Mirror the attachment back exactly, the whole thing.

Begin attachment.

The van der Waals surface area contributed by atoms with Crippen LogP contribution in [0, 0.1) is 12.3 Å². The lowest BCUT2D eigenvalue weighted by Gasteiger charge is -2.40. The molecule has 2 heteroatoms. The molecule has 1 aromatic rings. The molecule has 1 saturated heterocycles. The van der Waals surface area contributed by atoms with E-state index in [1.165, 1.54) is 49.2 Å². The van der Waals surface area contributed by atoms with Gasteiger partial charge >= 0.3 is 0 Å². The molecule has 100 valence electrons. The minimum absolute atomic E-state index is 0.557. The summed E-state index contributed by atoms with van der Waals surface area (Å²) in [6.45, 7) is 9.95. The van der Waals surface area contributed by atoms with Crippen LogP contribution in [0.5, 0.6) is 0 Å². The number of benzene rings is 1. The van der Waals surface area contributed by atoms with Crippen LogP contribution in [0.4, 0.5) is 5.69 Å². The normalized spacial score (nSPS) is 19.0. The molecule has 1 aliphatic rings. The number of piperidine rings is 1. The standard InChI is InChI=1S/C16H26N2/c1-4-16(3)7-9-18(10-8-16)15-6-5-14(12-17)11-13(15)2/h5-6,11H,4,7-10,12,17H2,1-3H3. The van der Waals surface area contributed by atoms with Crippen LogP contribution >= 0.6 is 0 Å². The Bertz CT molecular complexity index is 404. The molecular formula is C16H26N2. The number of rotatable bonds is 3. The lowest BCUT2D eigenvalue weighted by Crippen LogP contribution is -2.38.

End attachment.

The van der Waals surface area contributed by atoms with Crippen LogP contribution in [0, 0.1) is 12.3 Å². The lowest BCUT2D eigenvalue weighted by Gasteiger charge is -2.40. The molecule has 2 heteroatoms. The molecule has 1 aromatic rings. The molecule has 1 saturated heterocycles. The van der Waals surface area contributed by atoms with E-state index in [1.165, 1.54) is 49.2 Å². The van der Waals surface area contributed by atoms with Gasteiger partial charge >= 0.3 is 0 Å². The molecule has 100 valence electrons. The minimum absolute atomic E-state index is 0.557. The summed E-state index contributed by atoms with van der Waals surface area (Å²) in [6.45, 7) is 9.95. The van der Waals surface area contributed by atoms with Crippen LogP contribution in [0.5, 0.6) is 0 Å². The number of benzene rings is 1. The van der Waals surface area contributed by atoms with Crippen LogP contribution in [0.4, 0.5) is 5.69 Å². The normalized spacial score (nSPS) is 19.0. The molecule has 1 aliphatic rings. The number of piperidine rings is 1. The standard InChI is InChI=1S/C16H26N2/c1-4-16(3)7-9-18(10-8-16)15-6-5-14(12-17)11-13(15)2/h5-6,11H,4,7-10,12,17H2,1-3H3. The van der Waals surface area contributed by atoms with Crippen LogP contribution >= 0.6 is 0 Å². The Bertz CT molecular complexity index is 404. The molecular formula is C16H26N2. The number of rotatable bonds is 3. The lowest BCUT2D eigenvalue weighted by Crippen LogP contribution is -2.38.